Climbing the "learning curve" in any pursuit or hobby can prove to be a difficult and frustrating experience at times. Treasure hunting is no different in this regard, and some novice or "newbie" treasure seekers who face this steep uphill climb find themselves floundering at times.
Obviously, those who of you out there who are able to persist and persevere in the face of difficulty and adversity will come out on top in the end. That said, there are some things you can do to make that uphill climb easier and here are three of them:
1) Start small but dream large.
Just as a small child must take "baby steps" to learn to walk, so should your efforts as a novice treasure hunter start with small steps. Don't waste your time early on focusing on "will-o-the-wisps" or distant troves that thousands of others are searching for...go for the seemingly insignificant, less well-known treasure caches that may be in your immediate area, county, or state.
For one thing, you'll have a much better chance at success, you'll build experience in terms of research, and search and recovery methods, and save money in the process. Not to mention the fact that if you recover a small cache or two that money may help fund a bigger treasure search down the road. What's the working axiom here then? Simply put: "Start small but dream large."
2) Minimize expenditures and maximize time.
In all truth, this admonition is just as appropriate for seasoned treasure hunters. Still, novices should take this one to heart immediately and completely. Successful treasure hunting is (after all is said and done) all about having the resources and time to hunt for treasure.
Dickies Work Clothes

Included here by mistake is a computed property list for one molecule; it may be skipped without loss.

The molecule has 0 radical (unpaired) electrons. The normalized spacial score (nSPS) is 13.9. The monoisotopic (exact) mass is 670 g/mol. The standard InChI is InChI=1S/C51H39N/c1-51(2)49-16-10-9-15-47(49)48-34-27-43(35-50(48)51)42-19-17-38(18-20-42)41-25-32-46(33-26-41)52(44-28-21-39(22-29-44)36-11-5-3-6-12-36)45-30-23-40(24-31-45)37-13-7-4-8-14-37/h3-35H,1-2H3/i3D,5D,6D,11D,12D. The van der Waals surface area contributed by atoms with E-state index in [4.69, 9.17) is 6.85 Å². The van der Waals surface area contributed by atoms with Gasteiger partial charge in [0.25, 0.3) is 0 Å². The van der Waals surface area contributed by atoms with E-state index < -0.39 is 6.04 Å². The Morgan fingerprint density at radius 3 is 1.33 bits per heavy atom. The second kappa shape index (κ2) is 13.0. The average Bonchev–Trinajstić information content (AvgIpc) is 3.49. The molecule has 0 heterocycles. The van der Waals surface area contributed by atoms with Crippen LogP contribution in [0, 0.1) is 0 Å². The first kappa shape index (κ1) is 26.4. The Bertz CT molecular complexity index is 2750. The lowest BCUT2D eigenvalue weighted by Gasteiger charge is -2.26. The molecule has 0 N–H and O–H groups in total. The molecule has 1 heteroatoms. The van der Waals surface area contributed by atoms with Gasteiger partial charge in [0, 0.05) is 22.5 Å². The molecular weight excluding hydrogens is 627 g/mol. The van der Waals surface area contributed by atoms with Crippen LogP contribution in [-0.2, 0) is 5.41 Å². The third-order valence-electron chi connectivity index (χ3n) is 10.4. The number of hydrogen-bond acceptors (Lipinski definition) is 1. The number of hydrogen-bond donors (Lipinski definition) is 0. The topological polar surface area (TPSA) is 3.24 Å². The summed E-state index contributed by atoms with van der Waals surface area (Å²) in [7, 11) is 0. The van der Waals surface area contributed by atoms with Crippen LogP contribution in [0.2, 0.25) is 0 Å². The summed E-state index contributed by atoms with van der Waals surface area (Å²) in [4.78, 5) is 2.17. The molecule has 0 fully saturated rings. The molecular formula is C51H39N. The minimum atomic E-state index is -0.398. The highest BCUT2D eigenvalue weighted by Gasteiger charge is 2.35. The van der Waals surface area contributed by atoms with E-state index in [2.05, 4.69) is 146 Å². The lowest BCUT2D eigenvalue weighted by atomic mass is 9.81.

If you're just starting out, buying good equipment (metal detectors, GPS, camping gear, etc.) is important, but it doesn't mean you should shell out your last dime for top-of the-line gear if you can still hunt effectively for less capital outlay. Use what works...not what is costly or what the "dream merchants" out there try to foist off on you to line their own pockets. The same holds true for fuel and travel costs.
(Good gear is a must but it doesn't mean you have to shell out your last dime.)
At the same time however, as a "newbie," you'll have to find ways to maximize your time in the field by juggling things like family, jobs, and other commitments. This balancing act is not always easy to pull off, but it'll be a defining factor in most (if not all) of your search and recovery efforts. You can't find treasure if you're not out there looking for it.
3) Do your research, and develop and follow leads.
I've said many times in other posts here in "Treasure Trove Dreams" that meticulous research is your greatest ally in determining whether a treasure legend is simply total BS or whether it contains documented elements or leads that can be verified and followed up on. Every great (and ultimately successful treasure hunt) was founded on extensive research.
Once your research provides the necessary documentary facts and leads, you should develop those leads as far as possible and then follow up on them if you think they're solid. Any other approach to treasure hunting is simply a stab in the dark or a roll of the dice, and unfortunately this mistake is made by many treasure hunting "newbies." Don't you be one of them.
Get good at this treasure hunting game and you just might cash in...
If you liked this post, you may want to read: "'Bronco Billy's' Lost Loot"
(c) Jim Rocha (J.R.) 2012
Questions? E-mail me at firstname.lastname@example.org